New Research Lauds Roundtables, Asking Questions and (Shock!) Newsletters

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Let's call today Research Wednesday. Three stories, several interesting takeaways.

Don Nicholas, founder of Mequoda, has moderated dozens of roundtables—and in so doing has gathered plenty of research. So reading his excellent post earlier this year on how to lead one proves illuminating. "To begin roundtables, I get all the attendees into the room and ask, 'If you could have the answer to one question that would help change the fundamental way your business runs, what would it be?'"

Nicholas then notes the most-asked questions and gives those the highest scores. "I begin roundtables this way for two reasons. First, this method leads us towards a list of questions that people want answered. Second, it helps us prioritize and forge the roundtable's direction. Some questions will be unique; others will be echoed by numerous attendees, clearly showing their relevance within our industry."

SIPA's 2017 Fall Publishers Roundtable, Sept. 13 in Washington, D.C., will bring a lively, intense, facilitated discussion to the fore, designed exclusively for CEOs, presidents, publishers and senior executives, on how they move from strategy to action. If you sign up by next Wednesday, Aug. 16, you will save $200!

Benefits that Nicholas lists for roundtable attendees include:

  1. It's not just about getting your questions answered. You will benefit by the joint knowledge in the room.
  2. There's a solid chance that at least one person in the room has experienced the same problem you face, and has solved it.
  3. You will receive unexpected, valuable information—problems that you haven't faced yet, but will in the future.

Ask and You Shall Be Liked

We're all in conversations or roundtables from time to time where we ask questions of the other people or the presenter. Who knew that it was increasing our likeability?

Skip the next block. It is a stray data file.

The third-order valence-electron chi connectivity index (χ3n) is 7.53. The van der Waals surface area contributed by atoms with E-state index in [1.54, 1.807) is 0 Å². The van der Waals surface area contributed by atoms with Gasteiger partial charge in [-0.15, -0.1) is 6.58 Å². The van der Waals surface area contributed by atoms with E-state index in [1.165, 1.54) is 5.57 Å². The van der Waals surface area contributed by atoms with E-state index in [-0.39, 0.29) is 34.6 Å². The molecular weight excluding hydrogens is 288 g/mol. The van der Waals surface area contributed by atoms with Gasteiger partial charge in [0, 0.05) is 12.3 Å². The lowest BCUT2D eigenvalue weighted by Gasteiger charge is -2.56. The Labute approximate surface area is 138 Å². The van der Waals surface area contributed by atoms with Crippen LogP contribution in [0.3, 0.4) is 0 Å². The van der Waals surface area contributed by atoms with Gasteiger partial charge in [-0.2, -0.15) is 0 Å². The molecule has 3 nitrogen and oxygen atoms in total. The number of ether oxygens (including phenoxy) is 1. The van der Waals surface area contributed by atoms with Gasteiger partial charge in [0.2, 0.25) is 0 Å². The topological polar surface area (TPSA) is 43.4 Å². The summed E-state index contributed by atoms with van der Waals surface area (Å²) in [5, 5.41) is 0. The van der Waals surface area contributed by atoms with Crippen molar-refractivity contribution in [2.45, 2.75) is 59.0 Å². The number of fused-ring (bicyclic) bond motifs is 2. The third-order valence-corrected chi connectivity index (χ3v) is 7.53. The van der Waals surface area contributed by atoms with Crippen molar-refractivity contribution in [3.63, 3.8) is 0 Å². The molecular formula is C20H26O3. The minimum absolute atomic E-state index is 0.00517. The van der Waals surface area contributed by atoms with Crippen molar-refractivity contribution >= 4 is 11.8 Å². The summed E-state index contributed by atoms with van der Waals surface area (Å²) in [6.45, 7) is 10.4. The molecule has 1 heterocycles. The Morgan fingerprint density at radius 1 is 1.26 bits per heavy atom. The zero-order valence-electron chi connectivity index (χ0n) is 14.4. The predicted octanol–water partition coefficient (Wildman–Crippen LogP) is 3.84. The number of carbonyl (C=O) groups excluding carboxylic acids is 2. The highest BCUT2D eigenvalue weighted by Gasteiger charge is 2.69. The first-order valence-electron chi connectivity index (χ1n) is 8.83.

New research from a team of Harvard psychological scientists suggests that asking more questions—and in particular, asking more follow-up questions—increases people's positive impressions.

"Whereas prior data demonstrate that people tend to talk about themselves, our results suggest this may not be an optimal strategy," writes lead author Karen Huang and colleagues on the Association for Psychological Science website. "Instead, across several studies, we find a positive relationship between question-asking and liking."

This could be important for publishers for making positive impressions in face-to-face meetings with subscribers or sponsors. The temptation is to display knowledge—and, of course, done right, that's not a bad thing. But this study shows that listening and asking perceptive questions could win more business.

"The tendency to focus on the self when trying to impress others is misguided, as verbal behaviors that focus on the self, such as redirecting the topic of conversation to oneself, bragging, boasting, or dominating the conversation, tend to decrease liking," the researchers write.

"In contrast, verbal behaviors that focus on the other person, such as mirroring the other person's mannerisms, affirming the other's statements, or coaxing information from the other person, have been shown to increase liking."

I'll stick with the coaxing information part—not sure I like mirroring and affirming as much.


A Secret Weapon That Isn't So Secret

In the everything-that-goes-around-comes-around department, the Pew Research Center surveyed digital native news outlets that averaged 10 million unique visitors a month from October to December. They found that 97% of digital-first news outlets use email newsletters to reach their audiences.

It prompted Axios to call newsletters digital media's secret weapons.

Probably more interestingly, the study found that 92% have an official presence on Apple News. (I wonder if legacy media has that same percentage.) Three quarters of outlets also use podcasts to expand their audiences, and 61% allow comments on their articles.

"These outlets are also highly likely to use social media as part of their outreach," Pew writes. "Nearly all have official pages or accounts on Facebook (100%), Twitter (100%), YouTube (97%) and Instagram (92%). Far fewer (25%) have an official channel or account on Snapchat."

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Ronn Levine began his career as a reporter for The Washington Post and has won numerous writing and publications awards since. Most recently, he spent 12 years at the Newspaper Association of America covering a variety of topics before joining SIPA in 2009 and SIIA in 2013 as editorial director…